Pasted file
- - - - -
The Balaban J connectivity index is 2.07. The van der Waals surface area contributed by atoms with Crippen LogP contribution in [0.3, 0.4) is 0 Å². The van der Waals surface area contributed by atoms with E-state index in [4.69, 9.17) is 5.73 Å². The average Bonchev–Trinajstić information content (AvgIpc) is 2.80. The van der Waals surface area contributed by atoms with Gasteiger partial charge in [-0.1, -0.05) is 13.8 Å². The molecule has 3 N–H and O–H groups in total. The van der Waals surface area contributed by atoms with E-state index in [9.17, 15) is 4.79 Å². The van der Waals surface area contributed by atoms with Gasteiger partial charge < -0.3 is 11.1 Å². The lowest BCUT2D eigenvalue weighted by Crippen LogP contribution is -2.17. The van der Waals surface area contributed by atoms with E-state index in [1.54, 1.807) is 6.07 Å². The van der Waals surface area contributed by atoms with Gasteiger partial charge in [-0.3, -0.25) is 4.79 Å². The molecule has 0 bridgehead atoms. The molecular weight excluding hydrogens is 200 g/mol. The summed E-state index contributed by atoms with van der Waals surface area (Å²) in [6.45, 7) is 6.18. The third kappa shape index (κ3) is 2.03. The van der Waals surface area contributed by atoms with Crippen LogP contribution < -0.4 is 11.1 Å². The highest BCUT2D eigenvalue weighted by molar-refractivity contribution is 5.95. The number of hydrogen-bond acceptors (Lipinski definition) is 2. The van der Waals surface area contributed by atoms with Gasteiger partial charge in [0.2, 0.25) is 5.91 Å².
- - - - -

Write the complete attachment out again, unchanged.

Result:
The Balaban J connectivity index is 2.07. The van der Waals surface area contributed by atoms with Crippen LogP contribution in [0.3, 0.4) is 0 Å². The van der Waals surface area contributed by atoms with E-state index in [4.69, 9.17) is 5.73 Å². The average Bonchev–Trinajstić information content (AvgIpc) is 2.80. The van der Waals surface area contributed by atoms with Gasteiger partial charge in [-0.1, -0.05) is 13.8 Å². The molecule has 3 N–H and O–H groups in total. The van der Waals surface area contributed by atoms with E-state index in [9.17, 15) is 4.79 Å². The van der Waals surface area contributed by atoms with Gasteiger partial charge < -0.3 is 11.1 Å². The lowest BCUT2D eigenvalue weighted by Crippen LogP contribution is -2.17. The van der Waals surface area contributed by atoms with E-state index in [1.54, 1.807) is 6.07 Å². The van der Waals surface area contributed by atoms with Gasteiger partial charge in [-0.3, -0.25) is 4.79 Å². The molecule has 0 bridgehead atoms. The molecular weight excluding hydrogens is 200 g/mol. The summed E-state index contributed by atoms with van der Waals surface area (Å²) in [6.45, 7) is 6.18. The third kappa shape index (κ3) is 2.03. The van der Waals surface area contributed by atoms with Crippen LogP contribution < -0.4 is 11.1 Å². The highest BCUT2D eigenvalue weighted by molar-refractivity contribution is 5.95. The number of hydrogen-bond acceptors (Lipinski definition) is 2. The van der Waals surface area contributed by atoms with Gasteiger partial charge in [0.2, 0.25) is 5.91 Å².